WASHINGTON, D.C. — U.S. Department of Housing and Urban Development (HUD) Secretary Ben Carson this week announced $106 million in grants to support homeless assistance programs in Pennsylvania, within a larger package of nearly $2.2 billion for programs across the nation.
HUD’s Continuum of Care grants will provide critically needed support to approximately 6,593 local programs on the front lines, serving individuals and families experiencing homelessness. This is the first of two announcements of Continuum of Care awards.
“A safe, affordable place to call home is key when creating a path toward opportunity and self-sufficiency,” said Secretary Carson in Ohio, where he made the funding announcement. “The grants awarded today help our partners on the ground to reduce homelessness in their communities and help our most vulnerable neighbors.”
HUD Continuum of Care grant funding supports a broad array of interventions designed to assist individuals and families experiencing homelessness, particularly those living in places not meant for habitation, located in sheltering programs, or at imminent risk of becoming homeless. Each year, HUD serves more than a million people through emergency shelter, transitional, and permanent housing programs.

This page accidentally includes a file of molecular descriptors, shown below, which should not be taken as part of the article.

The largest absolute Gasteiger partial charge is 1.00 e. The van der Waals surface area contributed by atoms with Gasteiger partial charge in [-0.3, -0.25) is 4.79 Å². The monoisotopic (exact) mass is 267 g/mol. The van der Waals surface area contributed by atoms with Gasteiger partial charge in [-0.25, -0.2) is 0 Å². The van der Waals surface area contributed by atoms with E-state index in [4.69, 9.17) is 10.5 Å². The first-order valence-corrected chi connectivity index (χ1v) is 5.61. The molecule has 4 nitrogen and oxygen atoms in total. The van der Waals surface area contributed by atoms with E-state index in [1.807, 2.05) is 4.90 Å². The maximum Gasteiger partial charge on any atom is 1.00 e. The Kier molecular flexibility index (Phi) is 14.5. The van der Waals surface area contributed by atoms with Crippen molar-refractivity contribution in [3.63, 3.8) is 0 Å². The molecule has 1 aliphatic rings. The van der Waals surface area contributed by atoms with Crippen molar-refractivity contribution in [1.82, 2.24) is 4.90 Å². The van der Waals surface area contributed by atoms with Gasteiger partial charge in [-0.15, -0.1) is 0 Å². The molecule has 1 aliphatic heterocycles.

HUD continues to challenge state and local planning organizations called “Continuums of Care” to support their highest performing local programs that have proven most effective in meeting the needs of persons experiencing homelessness in their communities.
In 2019, most of the country experienced a combined decrease in homelessness but significant increases in unsheltered and chronic homelessness on the West Coast, particularly California and Oregon, offset those nationwide decreases, causing an overall increase in homelessness of 2.7 percent.
HUD’s 2019 Annual Homeless Assessment Report to Congress found that 567,715 persons experienced homelessness on a single night in 2019, an increase of 2.7 percent since 2018 but nearly 11 percent decline since 2010.
The number of families with children experiencing homelessness declined 5 percent from 2018 and more than 32 percent since 2010. Local communities also reported a continuing trend in reducing veteran homelessness across the country—the number of veterans experiencing homelessness fell 2.1 percent since January 2018 and by 50 percent since 2010.
Source: U.S. Department of Housing and Urban Development
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